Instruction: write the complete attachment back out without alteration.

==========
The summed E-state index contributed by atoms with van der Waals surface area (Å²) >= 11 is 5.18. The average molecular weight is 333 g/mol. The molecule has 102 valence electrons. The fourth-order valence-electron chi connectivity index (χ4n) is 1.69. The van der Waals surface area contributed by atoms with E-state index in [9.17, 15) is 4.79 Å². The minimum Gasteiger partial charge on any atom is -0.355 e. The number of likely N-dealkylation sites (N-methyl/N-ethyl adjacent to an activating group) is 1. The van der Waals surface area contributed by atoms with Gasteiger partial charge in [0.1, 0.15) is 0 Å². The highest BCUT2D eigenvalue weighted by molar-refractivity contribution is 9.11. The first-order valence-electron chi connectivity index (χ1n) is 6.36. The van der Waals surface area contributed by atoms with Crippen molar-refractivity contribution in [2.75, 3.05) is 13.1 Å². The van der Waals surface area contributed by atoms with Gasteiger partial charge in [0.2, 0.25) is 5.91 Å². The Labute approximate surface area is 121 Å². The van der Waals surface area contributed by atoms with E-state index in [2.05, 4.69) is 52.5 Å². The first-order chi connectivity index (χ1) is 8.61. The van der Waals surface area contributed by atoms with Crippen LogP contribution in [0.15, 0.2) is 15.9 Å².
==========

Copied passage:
The summed E-state index contributed by atoms with van der Waals surface area (Å²) >= 11 is 5.18. The average molecular weight is 333 g/mol. The molecule has 102 valence electrons. The fourth-order valence-electron chi connectivity index (χ4n) is 1.69. The van der Waals surface area contributed by atoms with E-state index in [9.17, 15) is 4.79 Å². The minimum Gasteiger partial charge on any atom is -0.355 e. The number of likely N-dealkylation sites (N-methyl/N-ethyl adjacent to an activating group) is 1. The van der Waals surface area contributed by atoms with Gasteiger partial charge in [0.1, 0.15) is 0 Å². The highest BCUT2D eigenvalue weighted by molar-refractivity contribution is 9.11. The first-order valence-electron chi connectivity index (χ1n) is 6.36. The van der Waals surface area contributed by atoms with Crippen molar-refractivity contribution in [2.75, 3.05) is 13.1 Å². The van der Waals surface area contributed by atoms with Gasteiger partial charge in [0.2, 0.25) is 5.91 Å². The Labute approximate surface area is 121 Å². The van der Waals surface area contributed by atoms with E-state index in [2.05, 4.69) is 52.5 Å². The first-order chi connectivity index (χ1) is 8.61. The van der Waals surface area contributed by atoms with Crippen LogP contribution in [0.15, 0.2) is 15.9 Å².